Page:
• 4 guajillo chiles, seeded and stems removed

  • 2 chiles de árbol, stems removed, if any

  • 5 Roma tomatoes

  • 2 garlic cloves

  • 1 teaspoon chicken bouillon

  • 1/4 teaspoon dried oregano

  • 1/2 teaspoon fine salt

  • 1 cup vegetable oil

  • 12 tortilla corn tortillas

  • 4 fried eggs, optional

  • 1/2 cup roughly chopped cilantro, for garnish

  • 1/2 cup crumbled queso fresco, for garnish

  • 1 avocado, sliced, for garnish

Steps to Make It

  1. Gather the ingredients. Line a large plate with paper towels and set aside.

    Ingredients to make chilaquiles

    The Spruce Eats / Bahareh Niati

  2. Add 4 guajillo chiles, seeded, 2 chiles de àrbol, stemmed, 5 Roma tomatoes, and 2 garlic cloves to a medium pot and cover with water. Cook on medium-high heat for approximately 10 minutes or until the chiles begin to soften and the tomato peels begin to split.

    A pot of water with guallijo chiles, chile de arbol, Roma tomatoes, and garlic

    The Spruce Eats / Bahareh Niati

  3. Drain water and transfer the chiles, tomatoes, and garlic to a blender. Add 1 teaspoon chicken bouillon, 1/4 teaspoon dried oregano, and 1/2 teaspoon fine salt, and blend until smooth. Set aside.

    A blender with a sauce made from blended chiles de arbol, guallijo chiles, Roma tomatoes, and garlic

    The Spruce Eats / Bahareh Niati

  4. Heat 1 cup vegetable oil in a large skillet on medium-high heat until shimmering but not smoking.

    A pan with hot oil

    The Spruce Eats / Bahareh Niati

  5. While the oil is heating, cut 12 corn tortillas into triangles by dividing the tortillas into 2 stacks and cutting each into 8 equal pieces.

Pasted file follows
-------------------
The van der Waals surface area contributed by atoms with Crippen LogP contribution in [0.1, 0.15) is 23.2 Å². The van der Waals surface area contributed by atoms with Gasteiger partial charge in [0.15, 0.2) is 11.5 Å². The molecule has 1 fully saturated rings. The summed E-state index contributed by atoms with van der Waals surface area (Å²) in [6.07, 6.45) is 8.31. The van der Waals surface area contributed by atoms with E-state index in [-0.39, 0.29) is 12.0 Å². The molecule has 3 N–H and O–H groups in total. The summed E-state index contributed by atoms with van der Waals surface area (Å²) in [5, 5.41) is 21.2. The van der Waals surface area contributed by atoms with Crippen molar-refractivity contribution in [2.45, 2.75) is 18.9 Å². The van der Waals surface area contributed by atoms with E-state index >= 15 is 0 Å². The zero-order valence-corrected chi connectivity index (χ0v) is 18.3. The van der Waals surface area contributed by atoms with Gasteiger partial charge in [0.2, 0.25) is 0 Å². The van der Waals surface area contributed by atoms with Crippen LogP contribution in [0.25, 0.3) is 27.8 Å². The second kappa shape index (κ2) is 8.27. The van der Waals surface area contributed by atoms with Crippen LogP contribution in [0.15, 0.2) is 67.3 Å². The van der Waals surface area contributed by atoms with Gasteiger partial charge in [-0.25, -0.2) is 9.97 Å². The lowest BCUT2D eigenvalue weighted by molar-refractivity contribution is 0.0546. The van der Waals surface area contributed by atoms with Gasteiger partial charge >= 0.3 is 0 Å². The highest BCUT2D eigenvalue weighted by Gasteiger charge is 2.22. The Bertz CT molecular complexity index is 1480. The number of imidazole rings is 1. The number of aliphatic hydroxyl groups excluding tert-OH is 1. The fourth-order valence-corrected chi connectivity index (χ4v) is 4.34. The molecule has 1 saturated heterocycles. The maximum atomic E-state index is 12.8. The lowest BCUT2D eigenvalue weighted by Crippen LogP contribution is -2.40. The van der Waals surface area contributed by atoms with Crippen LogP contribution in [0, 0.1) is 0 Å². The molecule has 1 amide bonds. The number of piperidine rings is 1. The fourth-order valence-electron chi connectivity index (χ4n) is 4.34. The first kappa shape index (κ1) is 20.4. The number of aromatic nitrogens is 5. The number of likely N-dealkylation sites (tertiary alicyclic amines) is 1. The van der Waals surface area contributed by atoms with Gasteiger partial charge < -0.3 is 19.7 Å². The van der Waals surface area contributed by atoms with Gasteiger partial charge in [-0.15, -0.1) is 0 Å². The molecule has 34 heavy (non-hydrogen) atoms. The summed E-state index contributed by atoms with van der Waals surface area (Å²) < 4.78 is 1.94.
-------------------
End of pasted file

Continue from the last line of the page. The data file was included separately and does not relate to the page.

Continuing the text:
A cutting board with a two stacks of corn tortillas cut into eight equal wedges

    The Spruce Eats / Bahareh Niati

  6. Fry approximately 1/4 of the tortilla triangles at a time until golden brown and crispy, 2 to 3 minutes on each side. Move fried tortillas to the paper towel-lined plate with a slotted spoon.

    Wedges of tortillas frying in a pan of oil

    The Spruce Eats / Bahareh Niati

  7. After all of the tortillas are cooked, carefully remove most of the oil from the pan, leaving roughly 1/4 remaining, and return to low heat. Add the sauce to the pan and cook, stirring occasionally, for 5 minutes.

    A pan with simmering chile-tomato sauce

    The Spruce Eats / Bahareh Niati

  8. Add the tortilla chips to the sauce and toss gently until fully covered in the sauce.

    A pan of fried tortilla chips tossed in a chile-tomato sauce

    The Spruce Eats / Bahareh Niati

  9. Serve immediately, placing a fried egg on top of each serving, and garnish with cilantro, crumbled queso fresco, and avocado slices.

    A plate of chilaquiles topped with a friend egg, cilantro, queso fresco, and sliced avocado

    The Spruce Eats / Bahareh Niati

Feeling Adventurous? Try This:

  • Chilaquiles shortcuts—To save time, your favorite canned enchilada sauce and freshly fried tortilla chips from the bakery section of the supermarket are good substitutions.
  • How to use less oil—Stale tortillas (left out to dry for 1 to 2 days) can be lightly fried and help cut back on the amount of oil used in this recipe.
  • Fry the eggs in the oil—Did you know eggs can be deep-fried? Well, they can be! After frying the tortillas, carefully crack the eggs into the oil. They will puff up and turn golden.


No comments yet. Why don’t you start the discussion?

Leave a Reply

Your email address will not be published. Required fields are marked *